LOS ANGELES (AP) — The family of the late Kobe Bryant agreed to a $28.5 million settlement with Los Angeles County to resolve remaining claims in a lawsuit against deputies and firefighters sharing gruesome photos of the NBA starhis 13-year-old daughter and other victims killed in a 2020 helicopter crash, lawyers and court documents said Tuesday.
The figure includes a newly agreed payment from the county of $13.5 million as well as the $15 million a federal jury awarded Bryant’s widow, Vanessa Bryant, at a trial in August.
The agreement resolves all future claims of Bryant’s three surviving daughters, related matters pending in state court and other costs. A proposed settlement order, which a judge must approve, was filed Tuesday in Federal Court.
“Today marks the successful culmination of Ms. Bryant’s courageous battle to hold accountable those who engaged in this grotesque conduct,” Bryant’s attorney, Luis Li, said in a statement. “She fought for her husband, daughter and everyone in the community whose deceased family was treated with the same disrespect.”
Mira Hashmall, the attorney representing LA County, called the statement “fair and reasonable”, adding, “We hope Mrs. Bryant and her children continue to heal from their loss.”
Kobe Bryant, the former Lakers star, five-time NBA champion and member of the Basketball Hall of Fame, was traveling with Gianna and seven others for a youth basketball game when the helicopter they were in crashed in the Calabasas Hills west of Los Angeles. January 26, 2020.
Deputies and firefighters responding to the crash scene took phone photos of the bodies and wreckage, which Hashmall said at trial was a critical part of assessing the situation.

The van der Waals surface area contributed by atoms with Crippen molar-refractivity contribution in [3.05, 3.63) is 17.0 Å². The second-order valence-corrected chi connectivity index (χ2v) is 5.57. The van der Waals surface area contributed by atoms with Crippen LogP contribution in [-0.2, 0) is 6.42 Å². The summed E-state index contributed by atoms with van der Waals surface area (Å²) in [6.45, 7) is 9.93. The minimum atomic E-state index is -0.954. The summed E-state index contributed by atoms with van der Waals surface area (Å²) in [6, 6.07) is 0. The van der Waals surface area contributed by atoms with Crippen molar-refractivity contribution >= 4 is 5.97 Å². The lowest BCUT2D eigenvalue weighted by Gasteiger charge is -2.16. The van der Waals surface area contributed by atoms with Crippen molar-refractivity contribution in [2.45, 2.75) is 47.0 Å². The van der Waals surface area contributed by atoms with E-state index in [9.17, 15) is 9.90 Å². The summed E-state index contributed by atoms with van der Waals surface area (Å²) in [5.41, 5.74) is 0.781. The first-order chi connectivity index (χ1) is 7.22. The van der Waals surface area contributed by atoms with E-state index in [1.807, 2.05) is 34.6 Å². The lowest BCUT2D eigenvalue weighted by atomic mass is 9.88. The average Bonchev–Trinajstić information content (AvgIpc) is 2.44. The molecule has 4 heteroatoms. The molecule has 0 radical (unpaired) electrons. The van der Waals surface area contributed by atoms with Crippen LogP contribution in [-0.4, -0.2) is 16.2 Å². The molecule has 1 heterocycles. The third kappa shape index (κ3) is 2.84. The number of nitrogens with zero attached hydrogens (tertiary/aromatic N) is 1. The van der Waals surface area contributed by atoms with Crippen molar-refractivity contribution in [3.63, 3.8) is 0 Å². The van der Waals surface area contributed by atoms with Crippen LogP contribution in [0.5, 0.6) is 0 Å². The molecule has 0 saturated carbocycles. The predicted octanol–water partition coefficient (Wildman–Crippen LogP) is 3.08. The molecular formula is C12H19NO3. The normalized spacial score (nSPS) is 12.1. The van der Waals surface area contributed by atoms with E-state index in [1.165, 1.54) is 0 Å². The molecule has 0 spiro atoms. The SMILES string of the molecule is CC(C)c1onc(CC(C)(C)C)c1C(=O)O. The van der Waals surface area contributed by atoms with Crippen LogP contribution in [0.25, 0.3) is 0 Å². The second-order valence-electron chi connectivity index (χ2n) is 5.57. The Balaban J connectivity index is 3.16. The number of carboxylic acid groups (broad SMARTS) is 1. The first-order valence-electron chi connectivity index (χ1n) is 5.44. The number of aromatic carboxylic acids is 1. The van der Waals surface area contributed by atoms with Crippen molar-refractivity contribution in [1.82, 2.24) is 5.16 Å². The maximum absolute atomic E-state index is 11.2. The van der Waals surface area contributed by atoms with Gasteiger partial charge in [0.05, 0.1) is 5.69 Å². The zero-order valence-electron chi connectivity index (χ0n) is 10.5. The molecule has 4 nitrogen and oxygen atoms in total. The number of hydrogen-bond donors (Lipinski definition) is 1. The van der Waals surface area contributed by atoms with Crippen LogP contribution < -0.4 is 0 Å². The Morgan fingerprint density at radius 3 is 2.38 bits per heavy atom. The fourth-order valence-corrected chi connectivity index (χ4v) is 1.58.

But the footage was shared, mostly between county sheriff’s employees and firefighters, including some who were playing video games and attending an awards banquet. They were also seen by some of their spouses and in one case by a bartender at a bar where an MP was drinking.
Li told jurors the close-up photos had no official or investigative purpose and were merely “visual gossip” shared out of macabre curiosity.
Hashmall argued the sheriff acted quickly and appropriately when ordering the photos removed.
Vanessa Bryant testified in tears During the 11-day trial, news of the photos added to her grief, which is still raw a month after losing her husband and daughter, and that she is still having panic attacks at the thought that they might still be there down and that his daughters might one day see them online.
The verdict in his favor was erroneously read as $16 million in court, but later changed to $15 million.
Federal safety officials blamed pilot error for the accident itself.
Chris Chester, Vanessa Bryant’s co-plaintiff at trial, was also awarded $15 million at trial and reached his own settlement with the county in September for nearly $5 million more.